> to handle KeyNotFoundException ... I use at:ifAbsent: when I'm doing a look
> up that I think might fail ... better than writing an exception handler ...
> >
> > If there is a real need to write a handler for KeyNotFoundException, then
> by all means create the class, but until you actually NEED
> KeyNotFoundException, `self error: #keyNotFound` or `NotFoundException
> signal: #keyNotFound` will work just fine...
> >
> > although the second one gives you all the contextual information that
> > the first one misses.
> >
> > _If_ you NEED the additional contextual information. It's just like
> writing a framework that no uses ... there's nothing wrong with the idea or
> the implementation, it's just that the framework didn't solve a problem that
> anyone had...
> >
> > If you are going to create a class, I think the least it should do is
> address an real problem, not an imaginary one.
> >
> > To say that "if one were to handle the KeyNotFoundException, they will
> need the complete context", I prefer to say "Until one needs the complete
> context of the KeyNotFoundException, don't bother creating class"
> >
> >
> > What I mean mostly: what about trying to figure out why you want to
> > avoid decent exception classes and tackling that problem?
> >
> > Depends upon what your definition of a decent exception classes is? My
> argument is simply that it is not _necessary_ to create a unique class for
> every unique error condition ... I think that folks should answer the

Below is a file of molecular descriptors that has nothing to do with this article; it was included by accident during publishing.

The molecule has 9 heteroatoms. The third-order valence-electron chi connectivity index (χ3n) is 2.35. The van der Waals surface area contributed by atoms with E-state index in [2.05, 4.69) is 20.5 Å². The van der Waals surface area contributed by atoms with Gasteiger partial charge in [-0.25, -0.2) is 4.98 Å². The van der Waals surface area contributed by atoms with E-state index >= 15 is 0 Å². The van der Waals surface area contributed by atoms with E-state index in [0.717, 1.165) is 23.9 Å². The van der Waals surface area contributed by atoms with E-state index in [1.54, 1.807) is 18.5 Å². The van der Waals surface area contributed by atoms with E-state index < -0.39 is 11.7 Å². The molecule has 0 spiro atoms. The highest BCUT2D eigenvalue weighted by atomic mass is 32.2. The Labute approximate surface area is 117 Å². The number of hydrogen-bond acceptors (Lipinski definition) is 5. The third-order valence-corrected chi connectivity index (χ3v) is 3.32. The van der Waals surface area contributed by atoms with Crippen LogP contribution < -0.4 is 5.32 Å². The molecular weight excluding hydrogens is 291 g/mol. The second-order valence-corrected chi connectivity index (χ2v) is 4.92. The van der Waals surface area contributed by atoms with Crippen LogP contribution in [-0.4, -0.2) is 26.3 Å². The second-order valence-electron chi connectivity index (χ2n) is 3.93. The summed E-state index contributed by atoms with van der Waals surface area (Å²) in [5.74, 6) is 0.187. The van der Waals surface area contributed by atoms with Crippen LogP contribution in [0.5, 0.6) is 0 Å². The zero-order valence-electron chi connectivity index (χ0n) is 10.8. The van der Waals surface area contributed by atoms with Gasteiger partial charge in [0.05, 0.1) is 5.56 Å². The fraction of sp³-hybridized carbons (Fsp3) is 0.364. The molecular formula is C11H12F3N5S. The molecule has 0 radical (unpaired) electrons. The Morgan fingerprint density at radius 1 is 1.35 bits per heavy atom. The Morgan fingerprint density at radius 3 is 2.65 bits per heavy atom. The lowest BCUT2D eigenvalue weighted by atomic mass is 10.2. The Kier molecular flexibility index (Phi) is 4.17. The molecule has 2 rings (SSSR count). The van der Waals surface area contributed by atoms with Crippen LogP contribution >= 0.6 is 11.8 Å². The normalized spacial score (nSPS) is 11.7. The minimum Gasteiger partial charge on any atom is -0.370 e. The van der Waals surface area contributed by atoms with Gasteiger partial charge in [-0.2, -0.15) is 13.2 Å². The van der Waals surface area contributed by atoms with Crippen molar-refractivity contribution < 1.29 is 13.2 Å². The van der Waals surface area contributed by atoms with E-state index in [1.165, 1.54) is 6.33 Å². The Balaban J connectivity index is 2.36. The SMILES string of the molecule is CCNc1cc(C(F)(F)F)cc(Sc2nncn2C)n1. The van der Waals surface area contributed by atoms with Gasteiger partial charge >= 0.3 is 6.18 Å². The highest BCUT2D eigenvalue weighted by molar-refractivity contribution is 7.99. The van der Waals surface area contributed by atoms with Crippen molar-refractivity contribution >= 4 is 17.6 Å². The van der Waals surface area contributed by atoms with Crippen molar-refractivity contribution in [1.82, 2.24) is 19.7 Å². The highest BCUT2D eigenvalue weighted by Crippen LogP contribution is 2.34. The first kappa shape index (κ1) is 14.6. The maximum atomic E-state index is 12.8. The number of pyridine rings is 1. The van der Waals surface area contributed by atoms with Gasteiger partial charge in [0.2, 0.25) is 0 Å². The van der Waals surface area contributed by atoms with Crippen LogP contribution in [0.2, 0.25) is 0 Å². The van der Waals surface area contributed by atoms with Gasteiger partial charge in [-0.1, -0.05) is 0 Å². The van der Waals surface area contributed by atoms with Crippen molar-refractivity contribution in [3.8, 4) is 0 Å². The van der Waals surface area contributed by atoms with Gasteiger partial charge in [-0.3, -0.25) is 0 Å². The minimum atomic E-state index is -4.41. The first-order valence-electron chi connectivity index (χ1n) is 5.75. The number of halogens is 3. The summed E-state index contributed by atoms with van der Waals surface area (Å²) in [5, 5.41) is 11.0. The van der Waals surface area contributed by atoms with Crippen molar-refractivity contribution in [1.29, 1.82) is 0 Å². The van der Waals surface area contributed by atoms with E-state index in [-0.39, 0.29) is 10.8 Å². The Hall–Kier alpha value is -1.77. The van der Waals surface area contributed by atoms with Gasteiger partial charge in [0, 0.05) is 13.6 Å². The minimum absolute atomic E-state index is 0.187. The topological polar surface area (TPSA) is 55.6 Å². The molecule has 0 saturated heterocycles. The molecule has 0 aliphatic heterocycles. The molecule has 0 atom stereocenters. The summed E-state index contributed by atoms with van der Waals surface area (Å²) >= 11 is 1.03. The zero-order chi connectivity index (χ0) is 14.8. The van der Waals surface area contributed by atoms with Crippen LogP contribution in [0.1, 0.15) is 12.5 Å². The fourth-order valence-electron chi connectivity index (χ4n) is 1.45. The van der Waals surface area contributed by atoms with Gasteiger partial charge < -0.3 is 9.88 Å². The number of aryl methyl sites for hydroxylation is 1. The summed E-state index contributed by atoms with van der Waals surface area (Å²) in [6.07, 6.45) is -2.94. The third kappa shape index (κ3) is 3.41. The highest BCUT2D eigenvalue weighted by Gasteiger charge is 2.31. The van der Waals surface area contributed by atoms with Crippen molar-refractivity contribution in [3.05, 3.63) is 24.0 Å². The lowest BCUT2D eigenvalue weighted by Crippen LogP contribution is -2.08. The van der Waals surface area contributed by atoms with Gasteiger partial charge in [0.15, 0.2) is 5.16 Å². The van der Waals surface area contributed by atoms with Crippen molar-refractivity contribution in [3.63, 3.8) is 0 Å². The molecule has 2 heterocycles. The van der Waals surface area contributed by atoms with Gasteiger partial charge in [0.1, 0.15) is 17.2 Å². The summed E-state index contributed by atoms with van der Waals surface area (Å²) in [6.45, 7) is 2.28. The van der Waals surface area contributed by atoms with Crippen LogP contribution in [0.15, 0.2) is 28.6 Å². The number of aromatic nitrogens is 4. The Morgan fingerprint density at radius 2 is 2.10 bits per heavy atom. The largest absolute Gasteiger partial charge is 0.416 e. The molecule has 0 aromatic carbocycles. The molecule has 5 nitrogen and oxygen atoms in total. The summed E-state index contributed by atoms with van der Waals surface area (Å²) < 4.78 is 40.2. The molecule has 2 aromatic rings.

> question: "Will anyone every write an exception handler for this exception"
> before creating the class ... if the answer is yes (or better yet, I am
> writing code right now and need that exception) then by all means create the
> class.
> >
> > Maybe we don't want classes but exception objects that can pool data
> > together? Maybe a very silly idea: what about just exception "classes"
> > that have dictionaries to store enough information?
> >
> > That would be another way of doing things ... although using exception
> classes and reasonCodes is pretty close to all that is needed...
> >
> > I agree with the notion that it isn't that useful to have a single Error
> class and have all errors mapped to it ... on the other hand I don't think
> it is particularly useful to have an exception class for every possible
> error condition ... the compromise is to provide a smallish hierarchy of
> excpetion classes with fairly general structure, provide a means for
> uniquely identifying every possible error condition (I think that is
> important) and then add new classes to the hierarchy when a demand for the
> class is found ...
> >
> >
> >
> >
> >
> >
> >
> > --
> > Hernán Wilkinson
> > Agile Software Development, Teaching & Coaching
> > Mobile: +54 - 911 - 4470 - 7207
> > email: hernan.wilkinson at 10Pines.com
> > site: http://www.10Pines.com
> >
>
> --
> _,.;:~^~:;._,.;:~^~:;._,.;:~^~:;._,.;:~^~:;._,.;:
> Alexandre Bergel  http://www.bergel.eu
> ^~:;._,.;:~^~:;._,.;:~^~:;._,.;:~^~:;._,.;:~^~:;.
>
>
>
>
>
>
>


-- 
*Hernán Wilkinson
Agile Software Development, Teaching & Coaching
Mobile: +54 - 911 - 4470 - 7207
email: hernan.wilkinson at 10Pines.com
site: http://www.10Pines.com <http://www.10pines.com/>*